Interested in adding lavender plants to your garden? Great choice! It’s one of the hardiest perennials you can grow. It’s perfect for newbies and beginners!
It’s an incredibly versatile plant, and many people grow and use it for various purposes beyond the garden, such as cooking, crafting, and aromatherapy.
Its delicate purple flowers and calming scent make it a common choice for many gardeners looking to add texture to their landscapes.
If you intend to cultivate lavender, a few simple growing tips can go a long way!
Firstly, choosing a suitable variety that can withstand your area’s soil and climate conditions is crucial.
Then you can hopefully choose a variety that appeals to you. (I love the English variety because of its beauty, even though Spanish lavender is much more widely available in my planting zone of 10A).
Lavender plants usually thrive in regions with well-draining soil and abundant sunlight.
Remember that lavender needs about 6 hours of sunlight each day, so choose a sunny planting spot!
Once you have chosen the location, the next step is to prepare the soil for planting lavender.
Lavender grows well in slightly alkaline soil. If your soil tests too acidic, add small handfuls of garden lime until it tests more alkaline.
It is also vital to use soil that is well-draining because lavender can rot if left to sit in a pool of water.
Types of Lavender
Lavender is a highly versatile herb that comes in different varieties.
The most commonly known types of lavender are English, French, and Spanish.
English lavender is known for its sweet fragrance and is often used in cooking.
On the other hand, French lavender has a more medicinal and aromatic scent that is commonly used in perfumes and soaps.
Finally, Spanish lavender is notable for its unique, pineapple-shaped flowers and is frequently used in landscaping because of how drought-tolerant and tough it is.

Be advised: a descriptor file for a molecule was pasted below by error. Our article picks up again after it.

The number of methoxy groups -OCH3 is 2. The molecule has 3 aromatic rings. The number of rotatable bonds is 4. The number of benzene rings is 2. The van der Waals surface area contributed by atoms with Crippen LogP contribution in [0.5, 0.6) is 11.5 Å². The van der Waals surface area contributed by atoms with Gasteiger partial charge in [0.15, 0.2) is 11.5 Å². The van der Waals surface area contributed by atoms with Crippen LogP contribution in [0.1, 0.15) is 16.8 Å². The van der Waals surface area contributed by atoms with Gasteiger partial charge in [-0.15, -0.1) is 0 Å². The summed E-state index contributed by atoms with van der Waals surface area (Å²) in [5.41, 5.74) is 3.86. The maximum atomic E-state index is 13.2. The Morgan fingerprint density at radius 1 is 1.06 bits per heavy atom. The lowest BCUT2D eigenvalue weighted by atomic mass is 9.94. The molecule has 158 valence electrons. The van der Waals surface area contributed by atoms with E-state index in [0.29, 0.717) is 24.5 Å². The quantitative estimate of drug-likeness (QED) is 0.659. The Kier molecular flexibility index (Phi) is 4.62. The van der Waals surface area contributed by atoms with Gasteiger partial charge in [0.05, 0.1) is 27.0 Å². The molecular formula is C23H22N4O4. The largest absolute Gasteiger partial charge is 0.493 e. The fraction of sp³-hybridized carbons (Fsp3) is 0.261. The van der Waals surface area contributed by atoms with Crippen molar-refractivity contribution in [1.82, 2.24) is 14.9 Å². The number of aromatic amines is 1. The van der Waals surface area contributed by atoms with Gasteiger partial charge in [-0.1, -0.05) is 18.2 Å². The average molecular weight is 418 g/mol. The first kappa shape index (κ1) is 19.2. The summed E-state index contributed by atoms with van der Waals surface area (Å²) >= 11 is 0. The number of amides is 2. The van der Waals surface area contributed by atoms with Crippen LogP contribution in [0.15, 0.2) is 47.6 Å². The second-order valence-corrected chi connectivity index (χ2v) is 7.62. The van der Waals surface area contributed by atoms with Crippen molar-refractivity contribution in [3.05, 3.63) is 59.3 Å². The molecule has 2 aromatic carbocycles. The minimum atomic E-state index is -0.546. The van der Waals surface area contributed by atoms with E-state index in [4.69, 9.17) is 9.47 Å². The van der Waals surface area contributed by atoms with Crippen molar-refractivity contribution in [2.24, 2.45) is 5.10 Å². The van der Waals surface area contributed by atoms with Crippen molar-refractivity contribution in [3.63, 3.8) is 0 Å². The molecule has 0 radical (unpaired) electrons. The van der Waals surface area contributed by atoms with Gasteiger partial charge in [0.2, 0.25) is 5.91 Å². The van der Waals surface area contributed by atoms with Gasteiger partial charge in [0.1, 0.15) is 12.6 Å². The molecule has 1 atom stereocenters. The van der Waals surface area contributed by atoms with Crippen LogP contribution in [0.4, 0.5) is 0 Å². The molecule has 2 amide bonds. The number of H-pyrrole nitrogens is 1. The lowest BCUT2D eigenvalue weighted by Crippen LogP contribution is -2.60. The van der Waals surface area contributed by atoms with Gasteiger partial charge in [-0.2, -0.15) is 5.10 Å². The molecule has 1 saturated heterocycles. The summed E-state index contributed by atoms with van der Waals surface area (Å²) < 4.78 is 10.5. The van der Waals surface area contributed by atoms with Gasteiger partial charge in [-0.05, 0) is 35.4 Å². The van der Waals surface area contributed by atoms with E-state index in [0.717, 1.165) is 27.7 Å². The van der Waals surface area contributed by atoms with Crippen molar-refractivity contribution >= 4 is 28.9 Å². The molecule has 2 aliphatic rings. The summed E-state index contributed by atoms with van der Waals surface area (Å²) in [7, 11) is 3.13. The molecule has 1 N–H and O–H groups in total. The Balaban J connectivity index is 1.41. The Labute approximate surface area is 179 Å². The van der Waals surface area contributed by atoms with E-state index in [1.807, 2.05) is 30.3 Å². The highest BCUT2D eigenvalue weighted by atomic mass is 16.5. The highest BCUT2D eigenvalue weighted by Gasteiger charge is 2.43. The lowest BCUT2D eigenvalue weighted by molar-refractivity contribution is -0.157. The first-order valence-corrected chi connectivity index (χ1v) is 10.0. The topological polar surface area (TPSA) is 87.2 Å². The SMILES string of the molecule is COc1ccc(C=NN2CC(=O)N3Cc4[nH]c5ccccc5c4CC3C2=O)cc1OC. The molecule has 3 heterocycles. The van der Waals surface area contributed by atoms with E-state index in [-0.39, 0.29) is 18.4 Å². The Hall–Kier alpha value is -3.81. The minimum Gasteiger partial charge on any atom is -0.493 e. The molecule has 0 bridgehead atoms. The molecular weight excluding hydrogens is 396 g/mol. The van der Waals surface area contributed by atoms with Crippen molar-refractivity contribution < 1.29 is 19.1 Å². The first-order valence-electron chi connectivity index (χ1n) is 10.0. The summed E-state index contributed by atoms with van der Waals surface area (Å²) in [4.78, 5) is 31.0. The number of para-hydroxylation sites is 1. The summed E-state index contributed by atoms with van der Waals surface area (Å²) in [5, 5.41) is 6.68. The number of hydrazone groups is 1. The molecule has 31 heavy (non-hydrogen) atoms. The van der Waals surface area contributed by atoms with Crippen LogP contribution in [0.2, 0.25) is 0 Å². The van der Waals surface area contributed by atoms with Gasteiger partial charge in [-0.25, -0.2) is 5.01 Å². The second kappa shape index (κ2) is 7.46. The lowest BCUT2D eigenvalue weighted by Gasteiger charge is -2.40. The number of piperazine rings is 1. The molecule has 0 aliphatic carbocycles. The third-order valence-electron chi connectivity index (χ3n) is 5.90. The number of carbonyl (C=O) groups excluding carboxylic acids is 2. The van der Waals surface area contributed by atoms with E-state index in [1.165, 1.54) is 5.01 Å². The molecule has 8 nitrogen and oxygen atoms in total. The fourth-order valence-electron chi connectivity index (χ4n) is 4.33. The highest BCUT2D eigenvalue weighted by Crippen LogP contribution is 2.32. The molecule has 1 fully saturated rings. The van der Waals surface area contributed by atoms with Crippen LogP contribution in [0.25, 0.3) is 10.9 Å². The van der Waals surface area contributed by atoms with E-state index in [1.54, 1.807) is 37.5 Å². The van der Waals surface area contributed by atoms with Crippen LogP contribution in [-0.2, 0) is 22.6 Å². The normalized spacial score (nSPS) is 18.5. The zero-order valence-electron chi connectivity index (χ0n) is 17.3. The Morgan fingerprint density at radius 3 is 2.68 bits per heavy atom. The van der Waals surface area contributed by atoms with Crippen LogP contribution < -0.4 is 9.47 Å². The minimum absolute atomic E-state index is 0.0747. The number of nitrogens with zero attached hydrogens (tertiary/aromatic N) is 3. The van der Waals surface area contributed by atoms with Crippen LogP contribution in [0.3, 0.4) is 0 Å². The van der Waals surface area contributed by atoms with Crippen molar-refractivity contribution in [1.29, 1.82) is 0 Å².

Benefits of Growing Lavender
As stated above, lavender isn’t just pretty. Just take a look below at the things it can offer your home:
Repelling bugs: Lavender is a natural insect repellent and is used in the garden to repel pesky mosquitoes.
Attracts pollinator: Bees, butterflies, and hummingbirds love to feed from it!
Aromatherapy: The scent that lavender plants give off is known to be calming and thus used in aromatherapy. People use lavender as an essential oil.
Culinary Uses: Have you ever had lavender-infused lemonade a lavender latte? So delicious! Lavender can enhance various dishes, including desserts, teas, cookies, and cocktails.
Adding lavender to your garden can enhance its beauty and function and with its various types and benefits, there’s bound to be a perfect lavender type for you!
Choosing the Right Soil
Lavender can be non-fussy, but it performs best in a well-draining soil mix with a pH between 6.5 and 7.5.
If you’re planting in clay soil, you can make it looser by adding handfuls of sand or perlite to improve drainage and airflow.
If your soil is sandy, try adding compost, peat moss, or more potting soil to help it retain more water.
Selecting a Location
Lavender thrives in sunlight, so choosing a location that receives ample sunlight is crucial.
Your lavender plants should receive at least 6-8 hours of direct sunlight daily.
Additionally, select a location protected from strong winds, as strong gusts can easily damage lavender plants; the thin stems might break with strong winds.
I live in a windy area, so I always have to be mindful of this when I plant.
You can plant in the spring or fall season.
As with many other plants, try planting before the heat of the summer season really kicks in.
High temperatures and direct sunlight can make it difficult for new plants to survive and flourish in a new planting spot.
If you decide to plant in the fall, ensure your lavender plants have enough time to establish their root system before the first frost!
Always check your planting zone’s first frost date before buying and planting new plants for your garden. Give yourself ample time.
Planting lavender is simple:
- Dig a hole that is only a bit larger than your plant’s rootball
- Loosen the plant’s root system very gently, using your fingers. Try not to break too many roots
- Place the plant inside the hole you dug, and then cover the entire hole and root system with soil. The planting spot should now feel firm, not soft or mushy.
- Water the soil generously to drench the area after planting.
Caring for Lavender
How to Water Lavender Plants
Lavender requires moderate watering, especially during its first year of growth. This is when the root system is working to establish itself in its new home.